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Health Issues

Structured Eating

As you might guess, when you have a child trying to lose weight, you need to pay particular attention to mealtimes. They should be firmly structured, not only for your obese youngster, but for the entire family.

In general, 3 meals and 1 to 2 snacks per day, without any meal skipping, are optimal (if your child skips a meal, she’ll become over hungry and set herself up for overeating). Also, if she knows that dinner is going to be served at 6:00 pm, she’ll be less likely to start searching for a snack at 5:30 pm, whereas if dinner is served at a different time every night (for example, sometimes at 6:00 pm, but other times at 8:00 pm), she might grab a snack at 5:30 pm rather than risk having to wait 2 or 3 hours for her hunger pangs to be satisfied. There’s another very important element to structured eating, and that’s ensuring that the family eats together as often as possible with no distractions. In too many homes, families rarely sit down for a meal together, and when they do, the TV is on and no one (except maybe for a sitcom star or the local newscaster) says a word throughout the dinner hour. The TV is a disruption that you should avoid while you’re eating.

Just how important are family meals? In many households, they’re the only period of the day when the family is together, giving every adult and child an opportunity to talk about what happened at school or work. It’s a time when the family can grow closer to one another. It’s also a time to teach your child about healthy, balanced meals and optimal portion sizes and when you can serve as a role model for healthy eating. You can also offer encouragement to your youngster, celebrate her successes, and reassure her if she’s having difficulties. As an added benefit, you’ll be able to keep an eye on what and how much she is eating.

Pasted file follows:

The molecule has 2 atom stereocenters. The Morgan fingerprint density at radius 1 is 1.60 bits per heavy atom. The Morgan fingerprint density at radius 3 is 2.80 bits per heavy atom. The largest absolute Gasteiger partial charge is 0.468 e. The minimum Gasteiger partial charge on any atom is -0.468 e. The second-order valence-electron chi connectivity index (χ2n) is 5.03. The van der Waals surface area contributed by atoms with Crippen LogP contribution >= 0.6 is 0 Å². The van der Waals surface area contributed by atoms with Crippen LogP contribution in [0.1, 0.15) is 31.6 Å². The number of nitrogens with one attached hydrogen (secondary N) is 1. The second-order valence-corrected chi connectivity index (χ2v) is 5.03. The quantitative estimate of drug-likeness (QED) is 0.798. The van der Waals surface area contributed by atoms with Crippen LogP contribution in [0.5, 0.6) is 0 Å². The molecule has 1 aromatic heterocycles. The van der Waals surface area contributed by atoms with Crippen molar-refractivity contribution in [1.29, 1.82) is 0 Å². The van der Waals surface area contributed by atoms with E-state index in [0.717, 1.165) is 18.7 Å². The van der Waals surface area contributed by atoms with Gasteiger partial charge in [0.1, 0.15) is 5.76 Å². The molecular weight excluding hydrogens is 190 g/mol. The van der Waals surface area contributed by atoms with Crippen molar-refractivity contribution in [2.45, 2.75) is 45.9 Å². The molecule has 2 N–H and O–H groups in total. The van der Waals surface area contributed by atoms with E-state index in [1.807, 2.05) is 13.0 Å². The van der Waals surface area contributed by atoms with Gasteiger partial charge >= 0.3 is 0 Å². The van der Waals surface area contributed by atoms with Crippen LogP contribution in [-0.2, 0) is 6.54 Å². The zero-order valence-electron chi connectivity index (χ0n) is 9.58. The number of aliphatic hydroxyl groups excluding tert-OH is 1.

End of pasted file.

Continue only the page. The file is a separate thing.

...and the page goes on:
One other note—these family meals will probably become less common as your child enters adolescence. Once she’s involved in rehearsals for the high school play or is gone because of a part-time job at the local pharmacy, you’ll covet those days when the family could be together at the dinner table. Treat these opportunities as precious moments that will become some of your sweetest family memories many years down the road.

Weekend Perils

Some parents feel they’ve got good control over how their children’s lives unfold during the week. There’s a structure to the day, Monday through Friday, incorporating school and extracurricular activities that helps them effectively manage their children’s nutrition and activity levels.

Then the weekend arrives. The routine that they relied on during the previous 5 days simply isn’t there, and that’s when trouble often rises to the surface. On Saturdays, the kids might end up watching TV from sunup to exhaustion (if you let them). In the process, they’re not getting any exercise, and they’re probably overindulging on snacks when they’re not playing with the remote control. Then there are the weekend dinners at the family’s favorite all-you-can-eat restaurant, or the afternoon at the baseball stadium where everyone has one hot dog too many.

What’s the solution? Saturdays and Sundays need to be planned as carefully as the rest of your child’s week. Help schedule her time so that at least part of every Saturday and Sunday is devoted to physical activity. Sign her up for a Saturday afternoon sports program at the community center. At home, make sure that only healthy snacks are available for her to grab. There’s no need for your child to backslide on the weekends, but it will take some consistent parental planning to ensure that it doesn’t happen.

Last Updated
A Parent's Guide to Childhood Obesity: A Road Map to Health (Copyright © 2006 American Academy of Pediatrics)
The information contained on this Web site should not be used as a substitute for the medical care and advice of your pediatrician. There may be variations in treatment that your pediatrician may recommend based on individual facts and circumstances.
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